Name: Oleh Wolowyna
Current Hometown: Chapel Hill, North Carolina
Current Position: Research Fellow, Center for Slavic, Eurasian and East European Studies at the University of North Carolina-Chapel Hill; Director of the Center for Demographic and Socio-economic Research of Ukrainians in the U.S. at the Shevchenko Scientific Society U.S.
Professional Interests: Demography and sociology of Ukrainians in the U.S. and Canada; demographic situation in Ukraine; language and identity; comparative research of Holodomor
Why did you decide to join the Shevchenko Scientific Society?
When I was growing up in Argentina, I was very active in the Ukrainian community in Buenos Aires. Since my arrival in the U.S., I always lived in places where there was no organized Ukrainian community. Thus, I had little or no contact with Ukrainian organizations in the U.S. and was not familiar with the Shevchenko Scientific Society. When I started researching Ukrainians in the U.S. as a Ph.D. student, I got acquainted with scholars working on this topic at the Ukrainian Center for Social Research in New York and the Harvard Ukrainian Research Institute. One of these scholars (I cannot remember his name) suggested I join the Shevchenko Society and I was elected full member in 1988.
What do you value about membership in the Society? What is your most memorable Society’s event or publication?
The Society provided me the opportunity to meet experts in Ukrainian studies from different disciplines, a forum for exciting scholarly debates and a solid platform for expanding my research on Ukrainian topics. As Chairman of the Society’s Grants Committee, I had the opportunity to provide financial assistance to researchers in the U.S. and Ukraine for researching different aspects of Ukrainian studies and support the presentation of papers at international scholarly conferences. An important event was the creation in 2009, at my suggestion, of the Center for Demographic and Socio-economic Research of Ukrainians in the U.S. I have been Director of the Center since its creation. The Center has constructed a comprehensive database on Ukrainians in the U.S. and many results based on the database have been published at the Center’s web site: http://inform-decisions.com/stat/. The web site is consulted daily by scholars, students, universities, government and private organizations in the U.S., Ukraine and countries from all over the world. Numerous scholarly and general articles have been published using the database. An Atlas on Ukrainians in the U.S. will be published this year.
How did your interest in Ukrainian culture and society influence your career path?
Research on Ukrainian topics has always been one of my priorities. Due to the nature of my professional career, I did not have many opportunities to research Ukrainian topics and most of this work had to be done in my spare time. Since my retirement, I have been able to work on this full time. My areas of expertise are demography and sociology. Compared to other ethnic groups, research on Ukrainians in these areas has been very limited in the U.S. and Canada. I have been trying to fill the gap and would like to invite interested scholars to conduct quantitative research on Ukrainians in the U.S. The Center can provide you with a very rich data set and technical assistance (firstname.lastname@example.org).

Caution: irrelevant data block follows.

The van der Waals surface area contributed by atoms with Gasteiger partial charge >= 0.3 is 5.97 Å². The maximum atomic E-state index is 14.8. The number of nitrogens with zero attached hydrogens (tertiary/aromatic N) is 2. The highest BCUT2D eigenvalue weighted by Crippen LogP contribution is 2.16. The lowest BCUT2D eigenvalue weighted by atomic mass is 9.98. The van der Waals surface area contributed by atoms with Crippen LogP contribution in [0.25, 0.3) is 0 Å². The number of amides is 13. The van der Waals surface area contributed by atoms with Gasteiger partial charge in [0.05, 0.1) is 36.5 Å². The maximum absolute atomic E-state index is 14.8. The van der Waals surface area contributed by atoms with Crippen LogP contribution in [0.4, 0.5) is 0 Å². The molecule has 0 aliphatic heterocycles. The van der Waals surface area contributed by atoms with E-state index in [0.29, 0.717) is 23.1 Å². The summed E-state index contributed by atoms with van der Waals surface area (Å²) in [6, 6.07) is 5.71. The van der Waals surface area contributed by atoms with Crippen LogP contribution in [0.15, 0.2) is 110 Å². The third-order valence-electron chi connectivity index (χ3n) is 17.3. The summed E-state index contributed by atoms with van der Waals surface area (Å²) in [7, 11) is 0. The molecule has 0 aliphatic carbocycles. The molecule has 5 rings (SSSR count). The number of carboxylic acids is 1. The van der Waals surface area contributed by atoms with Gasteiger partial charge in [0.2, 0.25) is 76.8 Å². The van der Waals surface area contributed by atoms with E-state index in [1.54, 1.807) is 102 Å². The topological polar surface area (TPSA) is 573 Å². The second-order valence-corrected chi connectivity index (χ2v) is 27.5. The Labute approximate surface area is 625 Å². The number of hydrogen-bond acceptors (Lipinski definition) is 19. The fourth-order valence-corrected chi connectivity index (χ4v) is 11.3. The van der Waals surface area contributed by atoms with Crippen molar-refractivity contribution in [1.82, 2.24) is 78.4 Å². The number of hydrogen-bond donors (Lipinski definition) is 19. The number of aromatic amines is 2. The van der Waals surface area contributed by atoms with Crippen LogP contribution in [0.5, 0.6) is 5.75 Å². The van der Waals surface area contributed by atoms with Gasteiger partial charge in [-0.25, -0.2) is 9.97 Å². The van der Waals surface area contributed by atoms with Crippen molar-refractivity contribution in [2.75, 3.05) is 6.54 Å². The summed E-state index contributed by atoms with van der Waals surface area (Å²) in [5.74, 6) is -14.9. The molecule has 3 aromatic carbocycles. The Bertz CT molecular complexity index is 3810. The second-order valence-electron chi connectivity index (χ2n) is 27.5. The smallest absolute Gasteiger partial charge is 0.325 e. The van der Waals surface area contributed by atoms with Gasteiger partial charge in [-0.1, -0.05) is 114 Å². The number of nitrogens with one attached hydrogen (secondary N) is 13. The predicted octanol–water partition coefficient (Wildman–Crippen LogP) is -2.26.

What is your current research/work project?
Besides demographic and sociological research on Ukrainians in the U.S. and Canada, I have been working for the last five years on the Holodomor and comparative research of the 1932-1933 Famine in other parts of the Soviet Union. My work in these areas started thanks to the first of my two Fulbright research grants in Ukraine. With the support of the Harvard Ukrainian Research Institute and the Ukrainian Studies Fund, I organized a group of demographers and historians in Ukraine and the U.S. that has been working on this topic for the last four years. We were able to gather very detailed demographic data for Ukraine and Russia and this allowed us to make detailed analyses at the national and regional levels. We have published several articles and a book chapter on this topic (our publications can be accessed at: http://www.inform-decisions.com/holodomor/. Our main priority is to publish research on this topic in Western peer-reviewed journals and scholarly books, as this is the only way that the international scholarly community will recognize a more balanced narrative about the Holodomor.
What career advice would you give for new members of the Shevchenko Scientific Society?
For many years the Ukrainian diaspora considered itself the true representative of Ukraine and its people. In the scientific sphere, the two key institutions have been the Shevchenko Scientific Society and the Ukrainian Academy of Arts and Sciences. Their work counteracted Soviet misinformation and made significant contributions to Ukrainian science. The situation has changed drastically with the independence of Ukraine. The role of a diaspora of an independent country is very different from the one we have been used to for many years. It requires a very different way of thinking and acting. This transformation is not easy and cannot be achieved without the active participation of a new generation of community leaders and scholars.
The Shevchenko Scientific Society provides an excellent platform for this transformation in the scientific sphere. Examples of challenges for new members of the Society are: a) what can I contribute to the scientific knowledge about Ukraine in my discipline; b) how to collaborate with scientists in Ukraine; c) how to interest my colleagues to research Ukrainians topics. More generally, what should be the role of the Shevchenko Scientific Society in the U.S., vis-à-vis the National Academy of Sciences of Ukraine and Ukrainian universities?